Text: Teresa Grøtan
Photo: Health and Development International
– A series of coincidences.
That is how he describes it, the reason he became involved with health issues in a completely different part of the world than home in the countryside at Fagerstrand.
Anders Seim has always been intrigued by public health. It is about observing, seeing that something is not as it should be, and exploring whether it is possible to do something about it. He speaks of the doctor in Finnmark, the very north of Norway, who noticed that people who had the coffee grounds boiling all day seemed to have more heart attacks. Could there be a connection? And the doctor in London who stopped the cholera epidemic because he asked himself: What is going on here, and what can we do about it?
An interest in public health has driven his work both in Norway and Niger. The difference, he explains, is that issues are typically more dramatic in Niger, so it is easier to see whether interventions put in place make any difference.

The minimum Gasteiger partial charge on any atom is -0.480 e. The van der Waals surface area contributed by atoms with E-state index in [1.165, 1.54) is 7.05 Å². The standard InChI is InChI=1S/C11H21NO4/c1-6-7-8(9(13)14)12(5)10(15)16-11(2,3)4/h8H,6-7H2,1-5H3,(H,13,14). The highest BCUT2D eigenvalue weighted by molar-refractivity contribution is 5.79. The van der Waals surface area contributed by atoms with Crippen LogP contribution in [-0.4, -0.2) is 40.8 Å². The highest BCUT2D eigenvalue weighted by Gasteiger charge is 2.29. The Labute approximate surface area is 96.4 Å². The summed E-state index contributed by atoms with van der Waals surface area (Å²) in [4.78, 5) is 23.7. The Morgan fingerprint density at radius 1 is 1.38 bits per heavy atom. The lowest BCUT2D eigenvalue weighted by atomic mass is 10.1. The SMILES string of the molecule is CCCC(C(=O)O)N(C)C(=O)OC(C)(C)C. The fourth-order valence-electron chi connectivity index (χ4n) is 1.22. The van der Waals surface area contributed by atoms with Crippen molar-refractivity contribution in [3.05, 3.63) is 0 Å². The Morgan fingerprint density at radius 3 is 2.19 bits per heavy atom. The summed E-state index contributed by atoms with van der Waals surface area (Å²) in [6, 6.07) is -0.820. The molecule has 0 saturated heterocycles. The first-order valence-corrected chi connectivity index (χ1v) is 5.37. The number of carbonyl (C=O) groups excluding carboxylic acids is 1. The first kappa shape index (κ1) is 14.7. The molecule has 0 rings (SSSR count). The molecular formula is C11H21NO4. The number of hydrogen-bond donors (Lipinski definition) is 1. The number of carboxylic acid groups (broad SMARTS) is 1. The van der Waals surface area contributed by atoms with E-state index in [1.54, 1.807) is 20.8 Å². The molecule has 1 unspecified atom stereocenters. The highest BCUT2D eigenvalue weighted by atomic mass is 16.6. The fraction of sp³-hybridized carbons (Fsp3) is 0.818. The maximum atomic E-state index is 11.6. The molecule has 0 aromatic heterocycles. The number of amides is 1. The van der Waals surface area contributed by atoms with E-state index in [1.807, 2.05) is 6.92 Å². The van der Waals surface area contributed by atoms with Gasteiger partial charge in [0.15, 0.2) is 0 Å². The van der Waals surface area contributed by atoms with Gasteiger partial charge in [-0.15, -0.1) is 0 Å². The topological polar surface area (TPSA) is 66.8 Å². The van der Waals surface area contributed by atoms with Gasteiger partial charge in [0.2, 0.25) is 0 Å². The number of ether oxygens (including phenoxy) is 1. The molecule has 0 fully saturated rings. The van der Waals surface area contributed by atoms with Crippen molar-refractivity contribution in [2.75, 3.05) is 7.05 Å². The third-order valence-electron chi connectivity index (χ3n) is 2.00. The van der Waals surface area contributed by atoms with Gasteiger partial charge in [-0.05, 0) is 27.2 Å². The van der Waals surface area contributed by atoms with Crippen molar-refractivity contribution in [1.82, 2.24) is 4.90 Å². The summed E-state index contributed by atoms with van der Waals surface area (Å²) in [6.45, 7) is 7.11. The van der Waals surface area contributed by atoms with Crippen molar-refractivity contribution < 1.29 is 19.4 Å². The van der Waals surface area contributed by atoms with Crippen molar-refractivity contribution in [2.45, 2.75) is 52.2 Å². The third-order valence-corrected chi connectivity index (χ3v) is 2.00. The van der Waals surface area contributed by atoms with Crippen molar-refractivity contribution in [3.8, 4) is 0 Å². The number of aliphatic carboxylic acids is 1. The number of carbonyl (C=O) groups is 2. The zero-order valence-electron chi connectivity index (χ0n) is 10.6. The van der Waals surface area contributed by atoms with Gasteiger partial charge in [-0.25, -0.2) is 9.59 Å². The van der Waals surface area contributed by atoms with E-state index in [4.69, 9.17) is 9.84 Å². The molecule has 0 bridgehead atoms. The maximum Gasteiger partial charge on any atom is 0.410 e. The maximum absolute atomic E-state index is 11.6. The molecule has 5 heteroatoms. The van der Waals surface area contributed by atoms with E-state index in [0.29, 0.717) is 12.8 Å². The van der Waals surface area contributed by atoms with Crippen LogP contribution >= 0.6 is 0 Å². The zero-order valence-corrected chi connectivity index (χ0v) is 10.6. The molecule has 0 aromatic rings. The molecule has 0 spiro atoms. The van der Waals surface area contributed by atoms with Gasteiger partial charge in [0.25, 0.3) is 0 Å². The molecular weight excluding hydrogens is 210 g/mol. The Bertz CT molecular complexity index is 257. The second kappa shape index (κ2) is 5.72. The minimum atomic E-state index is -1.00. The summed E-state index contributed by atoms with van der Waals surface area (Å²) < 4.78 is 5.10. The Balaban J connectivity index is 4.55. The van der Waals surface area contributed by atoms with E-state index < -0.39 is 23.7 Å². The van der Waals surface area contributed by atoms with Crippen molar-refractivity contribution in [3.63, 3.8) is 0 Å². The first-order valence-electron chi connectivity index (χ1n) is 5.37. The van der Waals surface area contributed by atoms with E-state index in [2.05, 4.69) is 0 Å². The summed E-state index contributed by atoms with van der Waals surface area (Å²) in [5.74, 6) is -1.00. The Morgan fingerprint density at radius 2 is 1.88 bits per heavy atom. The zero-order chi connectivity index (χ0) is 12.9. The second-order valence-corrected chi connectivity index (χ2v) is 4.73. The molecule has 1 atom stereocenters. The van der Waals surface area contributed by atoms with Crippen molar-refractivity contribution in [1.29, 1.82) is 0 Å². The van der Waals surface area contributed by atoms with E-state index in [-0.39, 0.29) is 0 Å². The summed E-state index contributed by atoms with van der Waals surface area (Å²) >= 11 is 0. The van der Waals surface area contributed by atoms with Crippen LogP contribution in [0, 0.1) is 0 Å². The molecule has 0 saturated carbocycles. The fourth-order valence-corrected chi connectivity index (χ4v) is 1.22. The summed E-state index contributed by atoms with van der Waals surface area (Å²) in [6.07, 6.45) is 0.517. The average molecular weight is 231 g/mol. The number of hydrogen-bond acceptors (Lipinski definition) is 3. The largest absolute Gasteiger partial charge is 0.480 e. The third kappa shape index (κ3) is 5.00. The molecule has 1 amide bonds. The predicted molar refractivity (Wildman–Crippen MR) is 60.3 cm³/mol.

The story of how he became involved with his first big project, he explains as follows:
– I was a country doctor in Norway and travelled to the States to take a public health degree. Computers were beginning to become available – this was 1987 – and I was on my way down into a basement at the university to use the computer lab. In the hallway I met an Ethiopian classmate who mentioned a guest lecture that was about to start right there. One cannot turn down an invitation like that, so I went and listened to Dr. Donald Hopkins who had headed the CDC (US Centers for Disease Control and Prevention) talk about Guinea worm and efforts to combat it. One had known how to get rid of Guinea worm for 100 years but not envisioned it was really possible to eradicate a disease until they actually succeeded to eradicate smallpox. But they needed funding. I thought this must be right up the alley for what Norway likes to do. It was a silly idea, but that’s what I thought. And so I started working on Guinea worm eradication while also working as a country doctor at Fagerstrand.